Let’s all welcome the CIA to Twitter
posted at 8:31 am on June 7, 2014 by Jazz Shaw
An interesting blip popped up on the social media radar this week, when the Central Intelligence Agency took the plunge and joined Twitter. (@CIA). There was no huge fanfare or media uproar beyond a few “news lite” pieces, but the Twitterverse certainly noticed. In a matter of hours the account had passed a quarter million followers. Of course, I’m not sure how much entertainment we can expect from Spook Central, given that they have thus far managed only two tweets.
We can neither confirm nor deny that this is our first tweet.
— CIA (@CIA) June 6, 2014
— CIA (@CIA) June 7, 2014
There were plenty of jokes going around as soon as they broke virtual radio silence, as well as perhaps only partially serious jibes about having the spies among us. (Including mine.)
@CIA You realize nearly everyone just quit Twitter, right…?
— Jazz Shaw (@JazzShaw) June 7, 2014
Concerns about the CIA suddenly “finding” Twitter and listening in on us are clearly unwarranted. (And for what it’s worth, I’m pretty sure that the agency has had files on every writer at Hot Air for at least the last 66 months.) While they don’t announce such things, I’m sure that intelligence agencies have been gathering information and monitoring Twitter (as well as Facebook, Pinterest and all the rest) pretty much since they went online. I imagine that if you wanted to do it, you’d set up a number of relatively anonymous accounts from generic e-mail addresses and not even bother following people of interest. Twitter allows you to set up searches for key words, so you’d just begin monitoring for every instance of potentially threatening phrases and checking them out.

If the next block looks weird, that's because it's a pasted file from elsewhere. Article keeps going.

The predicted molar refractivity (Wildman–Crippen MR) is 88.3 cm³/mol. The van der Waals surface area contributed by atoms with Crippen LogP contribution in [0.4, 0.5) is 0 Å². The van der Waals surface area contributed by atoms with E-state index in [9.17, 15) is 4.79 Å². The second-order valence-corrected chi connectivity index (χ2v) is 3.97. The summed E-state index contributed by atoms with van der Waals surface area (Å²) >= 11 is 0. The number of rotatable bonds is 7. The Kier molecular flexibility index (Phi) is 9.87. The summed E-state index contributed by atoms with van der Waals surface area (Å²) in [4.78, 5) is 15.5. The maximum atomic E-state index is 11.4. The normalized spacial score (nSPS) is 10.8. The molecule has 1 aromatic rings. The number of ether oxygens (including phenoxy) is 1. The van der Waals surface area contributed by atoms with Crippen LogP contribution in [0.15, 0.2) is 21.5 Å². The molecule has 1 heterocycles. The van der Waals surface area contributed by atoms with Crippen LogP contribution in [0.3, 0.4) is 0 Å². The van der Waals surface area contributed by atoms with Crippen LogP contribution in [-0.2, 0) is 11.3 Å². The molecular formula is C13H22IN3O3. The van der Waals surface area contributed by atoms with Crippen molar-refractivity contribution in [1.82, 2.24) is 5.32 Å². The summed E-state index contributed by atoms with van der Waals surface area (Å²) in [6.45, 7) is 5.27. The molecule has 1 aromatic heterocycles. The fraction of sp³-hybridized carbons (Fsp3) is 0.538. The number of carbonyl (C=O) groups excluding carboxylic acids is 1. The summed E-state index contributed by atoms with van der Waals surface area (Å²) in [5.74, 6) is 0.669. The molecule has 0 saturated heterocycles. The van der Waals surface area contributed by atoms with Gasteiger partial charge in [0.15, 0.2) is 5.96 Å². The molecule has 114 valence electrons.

So why join the social media herd now? Well, the CIA had an explanation for that.
“By expanding to these platforms, CIA will be able to more directly engage with the public and provide information on CIA’s mission, history, and other developments,” said CIA Director John Brennan in a statement. “We have important insights to share, and we want to make sure that unclassified information about the Agency is more accessible to the American public that we serve, consistent with our national security mission.”
So much for that. The only serious question I have regarding this story is how did they manage to get that handle? Surely somebody would have taken it by now, if only the Culinary Institute of America. Did they have to kick somebody off?
Anyway, here are some other agencies who are already on Twitter that you might not have known about.
You may as well keep an eye on them. You know they’re keeping an eye on you.